Aboriginal Legal Service NSW urges fines for public health rule breaches be withdrawn or converted to cautions
Christopher Knaus reports for Guardian Australia
Indigenous Australians are having their driving licences cancelled and facing crushing debts due to the New South Wales government’s “punitive”, flawed and often erroneous enforcement of outstanding Covid fines, lawyers have warned.
The Aboriginal Legal Service NSW has renewed its plea for fines issued for Covid rule breaches to be withdrawn or converted to formal cautions, warning they are having a disproportionate effect on disadvantaged and vulnerable communities.
Roughly 45,000 fines issued in 2021-22 are now overdue, according to NSW government data, and the vast majority are being enforced. That’s despite evidence that some fines have either been issued erroneously, are not being tested properly in internal review processes, or are being enforced unfairly.
The Redfern Legal Centre is representing three plaintiffs in a NSW supreme court case challenging Covid fines, which could have much broader ramifications for the tens of thousands of fines issued during the pandemic.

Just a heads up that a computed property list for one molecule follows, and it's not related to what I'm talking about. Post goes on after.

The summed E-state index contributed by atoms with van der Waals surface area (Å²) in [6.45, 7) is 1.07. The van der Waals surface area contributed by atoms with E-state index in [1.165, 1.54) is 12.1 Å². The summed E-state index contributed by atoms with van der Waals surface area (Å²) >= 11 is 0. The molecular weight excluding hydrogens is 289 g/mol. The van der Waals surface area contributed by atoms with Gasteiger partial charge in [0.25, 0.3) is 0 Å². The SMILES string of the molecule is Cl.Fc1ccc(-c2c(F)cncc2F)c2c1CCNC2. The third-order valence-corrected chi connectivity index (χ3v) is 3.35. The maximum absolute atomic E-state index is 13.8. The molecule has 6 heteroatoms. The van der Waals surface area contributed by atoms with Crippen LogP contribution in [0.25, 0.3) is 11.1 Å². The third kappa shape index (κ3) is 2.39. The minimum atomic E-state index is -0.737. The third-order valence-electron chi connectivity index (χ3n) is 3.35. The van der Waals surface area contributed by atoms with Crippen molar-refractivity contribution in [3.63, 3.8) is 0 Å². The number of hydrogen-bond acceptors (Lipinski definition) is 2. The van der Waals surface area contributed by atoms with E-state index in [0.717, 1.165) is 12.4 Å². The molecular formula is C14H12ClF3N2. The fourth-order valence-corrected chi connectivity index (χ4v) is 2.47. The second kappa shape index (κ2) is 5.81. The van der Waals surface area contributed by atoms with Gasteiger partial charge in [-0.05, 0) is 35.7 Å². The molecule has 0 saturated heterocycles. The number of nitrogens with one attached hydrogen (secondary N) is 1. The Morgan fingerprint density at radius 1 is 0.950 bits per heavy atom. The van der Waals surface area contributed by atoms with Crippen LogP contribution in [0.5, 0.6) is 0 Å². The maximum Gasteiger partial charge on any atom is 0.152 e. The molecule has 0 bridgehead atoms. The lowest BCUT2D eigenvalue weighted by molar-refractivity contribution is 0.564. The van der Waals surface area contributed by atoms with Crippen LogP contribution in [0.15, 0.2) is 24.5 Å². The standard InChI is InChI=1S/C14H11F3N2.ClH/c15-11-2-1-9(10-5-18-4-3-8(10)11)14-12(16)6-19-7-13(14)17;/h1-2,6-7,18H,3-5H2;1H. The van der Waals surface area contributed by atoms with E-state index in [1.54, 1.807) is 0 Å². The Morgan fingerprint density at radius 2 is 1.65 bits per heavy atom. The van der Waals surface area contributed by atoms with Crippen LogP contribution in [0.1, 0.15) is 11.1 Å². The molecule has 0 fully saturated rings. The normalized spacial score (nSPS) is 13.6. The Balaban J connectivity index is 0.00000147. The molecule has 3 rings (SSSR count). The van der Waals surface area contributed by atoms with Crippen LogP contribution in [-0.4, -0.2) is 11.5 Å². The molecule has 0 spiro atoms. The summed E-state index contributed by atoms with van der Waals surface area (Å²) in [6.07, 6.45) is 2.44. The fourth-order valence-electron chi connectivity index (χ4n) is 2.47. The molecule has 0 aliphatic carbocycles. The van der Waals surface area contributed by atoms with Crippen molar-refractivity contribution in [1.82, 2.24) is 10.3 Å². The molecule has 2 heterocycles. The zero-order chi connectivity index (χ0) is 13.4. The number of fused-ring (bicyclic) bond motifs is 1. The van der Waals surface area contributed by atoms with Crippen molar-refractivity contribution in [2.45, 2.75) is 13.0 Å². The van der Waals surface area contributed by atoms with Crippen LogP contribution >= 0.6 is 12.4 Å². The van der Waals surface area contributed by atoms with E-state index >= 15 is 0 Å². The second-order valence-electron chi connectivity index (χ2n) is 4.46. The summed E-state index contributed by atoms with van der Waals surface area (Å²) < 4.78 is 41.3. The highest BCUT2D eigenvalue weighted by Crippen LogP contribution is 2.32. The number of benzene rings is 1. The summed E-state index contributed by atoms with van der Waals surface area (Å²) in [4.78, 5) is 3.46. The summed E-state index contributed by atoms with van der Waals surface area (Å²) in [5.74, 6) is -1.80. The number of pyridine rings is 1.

One of those plaintiffs, Rohan Pank, sued after police and the state’s administrator of fines refused to cancel a fine he received for sitting in a park during lockdown.
Data obtained by the Redfern Legal Centre shows that in July, August, and September last year, 47,414 fines were issued for breaches of public health orders, creating $43,234,340 in debt.
Late last year, an alliance of legal services urged the state government to pause its enforcement of Covid fines, warning many had been issued incorrectly. They told NSW finance minister, Damien Tudehope, that the fines were disproportionately hurting Indigenous Australians, homeless groups and people living with a disability.
The Redfern Legal Centre has also previously said that the majority of the cases it was dealing with involved fines that should arguably be withdrawn.
“We are of the view that in the majority of the cases coming to us, the police have applied the law incorrectly,” Samantha Lee, Redfern Legal Centre’s senior solicitor in police accountability, said in October.